In the world of micro and independent watch brands, there are a few that have positioned themselves in the perhaps controversial and hard-to-define category of “affordable luxury”–a brand that makes very high quality watches that do not cost what a Rolex or Tudor cost. But at the same time, these brands give the wearer as much as pleasure sporting this type of watch as a $10,000 Swiss luxury watch would. At least, that’s what I imagine. This niche of the independent watch market is occupied by brands such as MONTA, Christopher Ward, and Sinn—depending what genre of watch you are into the most.
Today we’re going to take a look at the MONTA Triumph, an elegant and robust everyday timepiece that is endowed with strong field watch vibes. However, we mustn’t be deceived by the Triumph’s full Arabic hour markers and large date aperture. This watch can actually do it all thanks to its modest proportions and mix of good looks and high legibility. As it is often the case, the Triumph must be experienced in the metal rather than in photos only to truly get a sense of what it is all about. And I will do my best to describe the watch in detail and to highlight particular points of interest later in the corresponding category.
The Triumph—and all MONTA models for that matter—comes with the reasonable proportions of a modern field watch: a case diameter of 38.5mm, a lug-to-lug distance of 47mm, a case thickness of an impressive 9.7mm, and a lug width of 20mm. Despite its thinness, the Triumph boasts 150 meters of water resistance thanks to its screw-down crown and case-back. The case design is such that the watch sits flat on the wrist and feels like its natural place is…on mine. Indeed, it looks at home on my 6.25” (16cm) wrist and I know it would look equally good on other wrist sizes.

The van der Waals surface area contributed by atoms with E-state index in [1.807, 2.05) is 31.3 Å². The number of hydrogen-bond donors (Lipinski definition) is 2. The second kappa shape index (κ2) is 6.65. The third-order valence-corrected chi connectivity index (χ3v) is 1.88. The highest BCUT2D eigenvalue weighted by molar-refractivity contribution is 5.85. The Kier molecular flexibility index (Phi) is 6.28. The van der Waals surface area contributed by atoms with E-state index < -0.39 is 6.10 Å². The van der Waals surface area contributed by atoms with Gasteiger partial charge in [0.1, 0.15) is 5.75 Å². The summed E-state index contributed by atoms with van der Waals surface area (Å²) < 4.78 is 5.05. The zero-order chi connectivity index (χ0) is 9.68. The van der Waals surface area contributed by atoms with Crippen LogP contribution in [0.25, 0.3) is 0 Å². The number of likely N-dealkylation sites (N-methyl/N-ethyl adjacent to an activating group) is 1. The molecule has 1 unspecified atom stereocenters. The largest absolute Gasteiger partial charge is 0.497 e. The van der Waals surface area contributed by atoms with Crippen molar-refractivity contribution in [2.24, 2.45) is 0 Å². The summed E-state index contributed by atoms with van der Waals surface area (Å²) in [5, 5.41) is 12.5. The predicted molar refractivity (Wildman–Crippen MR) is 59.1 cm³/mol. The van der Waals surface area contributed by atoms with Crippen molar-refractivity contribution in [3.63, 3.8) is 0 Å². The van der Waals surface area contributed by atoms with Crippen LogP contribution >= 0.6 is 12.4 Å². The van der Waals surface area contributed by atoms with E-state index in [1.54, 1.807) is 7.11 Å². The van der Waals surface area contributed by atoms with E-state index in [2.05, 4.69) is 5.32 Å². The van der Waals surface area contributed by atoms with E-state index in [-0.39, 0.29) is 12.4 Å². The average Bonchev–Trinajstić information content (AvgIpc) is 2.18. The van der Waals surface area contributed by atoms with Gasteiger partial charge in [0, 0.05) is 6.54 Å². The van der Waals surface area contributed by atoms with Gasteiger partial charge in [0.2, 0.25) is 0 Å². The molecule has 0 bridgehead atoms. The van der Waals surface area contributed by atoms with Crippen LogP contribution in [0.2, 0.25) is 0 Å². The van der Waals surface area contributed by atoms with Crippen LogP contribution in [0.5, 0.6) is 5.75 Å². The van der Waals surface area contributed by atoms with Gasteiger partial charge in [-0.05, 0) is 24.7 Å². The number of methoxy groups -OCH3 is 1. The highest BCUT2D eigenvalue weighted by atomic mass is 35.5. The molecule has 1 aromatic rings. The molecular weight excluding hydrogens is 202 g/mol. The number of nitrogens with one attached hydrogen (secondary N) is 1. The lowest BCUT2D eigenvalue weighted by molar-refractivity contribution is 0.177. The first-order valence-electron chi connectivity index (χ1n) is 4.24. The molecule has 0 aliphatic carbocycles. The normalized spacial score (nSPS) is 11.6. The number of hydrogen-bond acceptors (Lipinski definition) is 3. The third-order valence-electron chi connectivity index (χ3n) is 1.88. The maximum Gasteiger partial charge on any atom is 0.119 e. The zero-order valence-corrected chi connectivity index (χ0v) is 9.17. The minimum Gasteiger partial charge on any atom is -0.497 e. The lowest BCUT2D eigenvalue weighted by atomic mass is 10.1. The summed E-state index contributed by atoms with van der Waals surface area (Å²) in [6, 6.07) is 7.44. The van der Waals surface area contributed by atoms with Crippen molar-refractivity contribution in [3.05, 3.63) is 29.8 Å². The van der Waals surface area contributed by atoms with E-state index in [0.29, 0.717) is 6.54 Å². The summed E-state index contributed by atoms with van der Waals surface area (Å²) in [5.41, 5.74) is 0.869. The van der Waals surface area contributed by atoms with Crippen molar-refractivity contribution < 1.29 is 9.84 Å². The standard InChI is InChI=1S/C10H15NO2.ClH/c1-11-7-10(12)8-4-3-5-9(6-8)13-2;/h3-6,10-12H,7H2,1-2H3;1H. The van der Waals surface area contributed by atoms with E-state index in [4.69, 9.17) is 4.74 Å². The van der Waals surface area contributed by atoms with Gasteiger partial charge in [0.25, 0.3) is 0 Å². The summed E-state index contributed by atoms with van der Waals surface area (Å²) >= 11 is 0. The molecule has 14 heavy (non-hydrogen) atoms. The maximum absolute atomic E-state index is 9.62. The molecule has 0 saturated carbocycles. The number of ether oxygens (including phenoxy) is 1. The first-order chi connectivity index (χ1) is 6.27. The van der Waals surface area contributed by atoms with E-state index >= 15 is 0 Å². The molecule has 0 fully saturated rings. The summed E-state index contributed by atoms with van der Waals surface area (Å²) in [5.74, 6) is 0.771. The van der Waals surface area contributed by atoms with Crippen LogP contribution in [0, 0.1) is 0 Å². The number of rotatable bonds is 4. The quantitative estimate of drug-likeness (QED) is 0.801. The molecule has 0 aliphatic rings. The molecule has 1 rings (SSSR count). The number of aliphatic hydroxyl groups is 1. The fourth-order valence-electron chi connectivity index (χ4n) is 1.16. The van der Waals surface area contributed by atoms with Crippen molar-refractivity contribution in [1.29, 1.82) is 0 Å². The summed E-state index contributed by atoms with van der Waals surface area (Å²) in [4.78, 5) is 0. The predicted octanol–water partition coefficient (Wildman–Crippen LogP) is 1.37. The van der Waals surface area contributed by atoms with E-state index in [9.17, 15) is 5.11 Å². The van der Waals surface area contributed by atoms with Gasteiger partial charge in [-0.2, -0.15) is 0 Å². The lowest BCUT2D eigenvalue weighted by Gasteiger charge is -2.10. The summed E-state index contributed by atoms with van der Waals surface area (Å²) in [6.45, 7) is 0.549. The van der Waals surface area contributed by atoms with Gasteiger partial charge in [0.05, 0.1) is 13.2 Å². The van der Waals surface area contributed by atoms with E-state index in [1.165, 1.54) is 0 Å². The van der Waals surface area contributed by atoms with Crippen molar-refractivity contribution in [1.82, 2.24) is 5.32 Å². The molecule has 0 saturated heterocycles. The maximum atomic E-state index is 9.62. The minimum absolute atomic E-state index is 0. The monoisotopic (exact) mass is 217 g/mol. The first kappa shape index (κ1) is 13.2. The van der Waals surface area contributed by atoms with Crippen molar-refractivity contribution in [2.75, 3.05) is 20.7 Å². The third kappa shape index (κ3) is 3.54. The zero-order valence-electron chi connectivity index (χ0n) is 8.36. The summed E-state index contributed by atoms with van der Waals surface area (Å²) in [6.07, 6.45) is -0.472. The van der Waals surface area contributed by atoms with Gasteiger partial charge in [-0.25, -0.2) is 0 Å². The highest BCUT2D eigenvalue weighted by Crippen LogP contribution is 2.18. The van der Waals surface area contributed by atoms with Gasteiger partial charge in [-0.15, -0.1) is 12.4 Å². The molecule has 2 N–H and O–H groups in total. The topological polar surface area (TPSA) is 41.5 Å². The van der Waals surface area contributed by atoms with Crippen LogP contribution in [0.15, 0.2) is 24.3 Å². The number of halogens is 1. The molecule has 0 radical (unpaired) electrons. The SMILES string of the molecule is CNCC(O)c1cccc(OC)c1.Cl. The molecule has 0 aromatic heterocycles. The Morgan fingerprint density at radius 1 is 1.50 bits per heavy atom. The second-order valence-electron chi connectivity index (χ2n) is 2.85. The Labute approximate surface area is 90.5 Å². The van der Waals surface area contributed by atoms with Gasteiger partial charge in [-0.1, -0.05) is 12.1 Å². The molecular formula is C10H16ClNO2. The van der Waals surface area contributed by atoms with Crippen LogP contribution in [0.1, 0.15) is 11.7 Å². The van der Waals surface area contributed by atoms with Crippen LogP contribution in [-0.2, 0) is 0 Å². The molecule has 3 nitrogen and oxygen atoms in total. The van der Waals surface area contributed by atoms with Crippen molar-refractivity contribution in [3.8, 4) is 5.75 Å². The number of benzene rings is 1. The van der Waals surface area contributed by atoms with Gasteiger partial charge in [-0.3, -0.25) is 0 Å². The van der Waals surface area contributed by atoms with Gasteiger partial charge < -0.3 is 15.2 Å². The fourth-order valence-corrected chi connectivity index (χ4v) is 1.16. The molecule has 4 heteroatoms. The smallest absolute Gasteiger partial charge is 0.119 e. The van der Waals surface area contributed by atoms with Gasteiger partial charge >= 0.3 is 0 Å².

Inside the slender case beats the MONTA Caliber M-22, based on a Sellita SW200 caliber. The modified movement includes, amongst other things, a customized rotor that can be admired thanks to a sapphire see-through case-back. It’s quite impressive that MONTA was able to put a double sapphire construction and 150 meters in a watch that measures less than 10mm in thickness. That’s why I would never be able to design a watch as I imagine a lot of time and effort went into designing and engineering the Triumph. That’s why I’ll stick to writing about watches.
From a visual standpoint, the Triumph comes with a rather unusual dial layout. Full Arabic hour markers with the ones at 3 and 9 positions printed in a larger font, matching the larger and multi-faceted applied markers at the cardinal points (except for the 6 o’clock where we can find a beautifully framed date aperture). All hour markers, whether applied or painted, are slightly recessed inside the rehaut á la Tudor Pelagos. The fine polishing on the applied markers is echoed on the sword hands that are diamond cut and rhodium plated to prevent tarnishing and oxidation.
The more luxurious aspect of the Triumph comes from its fine finishing and the subtle transitions between brushed and polished surfaces. Polished surfaces can be found on the chamfers running along the case sides, the inner part of the lugs (that match the polished chamfers on the outer bracelet links), as well as the bottom section of the fixed bezel. Brushed surfaces can be found everywhere else and are most prominent on the bezel and top of the lugs. The brushing is echoed on the dial’s finish: a very fine sunburst effect that radiates outward.
|Case||316L Stainless Steel|
47mm Lug to Lug
20mm Lug Width
Screwed Dow Crown & Caseback
150m Water Resistance
|Dial & Crystal||Sapphire Crystal|
Mix of Applied & Painted Markers
BGW9 Super-LumiNova on Hands & Markers
|Movement||Monta M-22 (SW200 Base)|
42-Hour Power Reserve
|Strap||Steel Bracelet /w Milled Clasp|
& Quick Adjust